Second stray bullet found in community near Camp Hansen
CAMP FOSTER, Okinawa — An inch-by-inch search of the Igei community in Kin on Sunday turned up a second piece of metal, allegedly a stray bullet fired from a live-fire range on adjacent Camp Hansen.
Okinawa police say the bullet, allegedly from an American M2 heavy machine gun, was found about 100 yards from where another round allegedly struck a car during training earlier this month. The first round was found lodged in the license plate of a car on Dec. 14.
The second piece of metal, about 1.8 inches long and under ½ inch in diameter, was found during a search by 230 residents, according to local news reports. They turned out in response to flyers distributed last week by Igei community leaders urging them to search their neighborhood for additional stray rounds.
However, a U.S. Marine spokesman said Monday that the second piece of metal did not appear to be connected to any recent training.
"As part of the Marine Corps’ investigation into the alleged incident where a .50-caliber steel core penetrator was found ... Marine Corps ordnance experts conducted a visit to the location today along with Okinawa Prefectural Police," media relations officer 1st Lt. Adrian Rankine-Galloway wrote in response to a Stripes’ query.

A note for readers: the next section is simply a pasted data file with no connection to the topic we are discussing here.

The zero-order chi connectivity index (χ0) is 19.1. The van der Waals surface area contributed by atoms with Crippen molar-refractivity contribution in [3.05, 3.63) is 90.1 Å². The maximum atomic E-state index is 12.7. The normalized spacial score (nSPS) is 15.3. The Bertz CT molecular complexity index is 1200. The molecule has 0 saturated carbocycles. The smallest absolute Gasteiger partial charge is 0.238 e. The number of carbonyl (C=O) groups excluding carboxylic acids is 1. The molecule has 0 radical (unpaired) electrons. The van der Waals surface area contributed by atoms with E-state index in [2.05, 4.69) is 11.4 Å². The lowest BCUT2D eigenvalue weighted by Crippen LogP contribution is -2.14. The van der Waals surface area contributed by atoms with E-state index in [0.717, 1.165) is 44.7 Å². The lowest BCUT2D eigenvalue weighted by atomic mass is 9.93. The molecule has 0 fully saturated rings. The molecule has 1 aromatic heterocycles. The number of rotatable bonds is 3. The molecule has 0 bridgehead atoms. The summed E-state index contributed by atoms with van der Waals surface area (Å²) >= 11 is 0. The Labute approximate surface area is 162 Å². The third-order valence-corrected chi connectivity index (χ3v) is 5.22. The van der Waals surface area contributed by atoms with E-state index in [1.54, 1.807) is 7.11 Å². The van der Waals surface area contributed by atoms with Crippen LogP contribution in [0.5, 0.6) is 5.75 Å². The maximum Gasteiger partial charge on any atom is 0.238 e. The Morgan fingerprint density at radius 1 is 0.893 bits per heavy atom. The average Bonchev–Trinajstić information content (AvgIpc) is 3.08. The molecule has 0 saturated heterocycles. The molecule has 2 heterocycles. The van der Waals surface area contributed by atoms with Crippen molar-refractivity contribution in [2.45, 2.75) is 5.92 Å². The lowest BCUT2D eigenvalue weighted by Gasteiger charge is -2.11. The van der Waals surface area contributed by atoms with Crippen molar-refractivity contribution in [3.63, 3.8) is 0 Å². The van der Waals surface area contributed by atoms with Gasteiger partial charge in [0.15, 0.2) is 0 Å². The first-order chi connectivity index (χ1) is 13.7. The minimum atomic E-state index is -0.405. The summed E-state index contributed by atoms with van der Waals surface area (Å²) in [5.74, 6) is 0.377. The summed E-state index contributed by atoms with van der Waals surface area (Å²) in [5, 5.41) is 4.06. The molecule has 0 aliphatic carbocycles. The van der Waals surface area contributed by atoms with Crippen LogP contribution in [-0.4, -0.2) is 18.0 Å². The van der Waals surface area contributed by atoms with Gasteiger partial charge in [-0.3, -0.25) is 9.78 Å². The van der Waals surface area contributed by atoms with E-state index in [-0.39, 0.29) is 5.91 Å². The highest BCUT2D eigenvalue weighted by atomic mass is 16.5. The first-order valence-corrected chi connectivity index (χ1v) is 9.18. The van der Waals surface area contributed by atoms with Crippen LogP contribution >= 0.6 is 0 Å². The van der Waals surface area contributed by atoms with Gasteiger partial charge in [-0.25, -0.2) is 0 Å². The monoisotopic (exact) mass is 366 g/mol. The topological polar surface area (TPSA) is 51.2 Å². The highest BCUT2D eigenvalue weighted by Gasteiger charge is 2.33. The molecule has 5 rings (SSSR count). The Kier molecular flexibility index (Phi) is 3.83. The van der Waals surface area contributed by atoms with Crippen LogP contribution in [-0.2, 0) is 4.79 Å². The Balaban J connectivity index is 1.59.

During the visit, the Okinwan police showed the Marines the metal, according to Rankine-Galloway.
"As a result of visual inspection, Marine Corps officials do not believe this second piece of metal is connected with recent Marine Corps training," according to Rankine-Galloway.
The Kin Town Council called for an emergency session Monday evening of its Special Committee on U.S. Military Affairs to address the issue. Masafumi Ikehara, Igei District Mayor, said the object found Sunday looked similar to the first alleged stray round.
"I assume it was fired from Range 7 on Camp Hansen," he said.
The range is about a mile away from the community.
Last week the Director General of the Okinawa Defense Bureau delivered a letter to Lt. Gen. Richard C. Zilmer requesting that live-fire training be temporarily halted until range safety measures are fully reviewed. However, a Marine spokesman said training will continue while they cooperate with Japanese officials to find the source of the bullets.
Rankine-Galloway said information collected during the Marines’ visit to the area will be "used to help determine any possible connection between the piece of metal and any recent Marine Corps training activity."
Rankine-Galloway said, "Any modification of procedures or temporary cessation of training will be dependent upon evidence and an exchange of information with local authorities."
He said the Marines will continue regularly scheduled live-fire training at its ranges in area.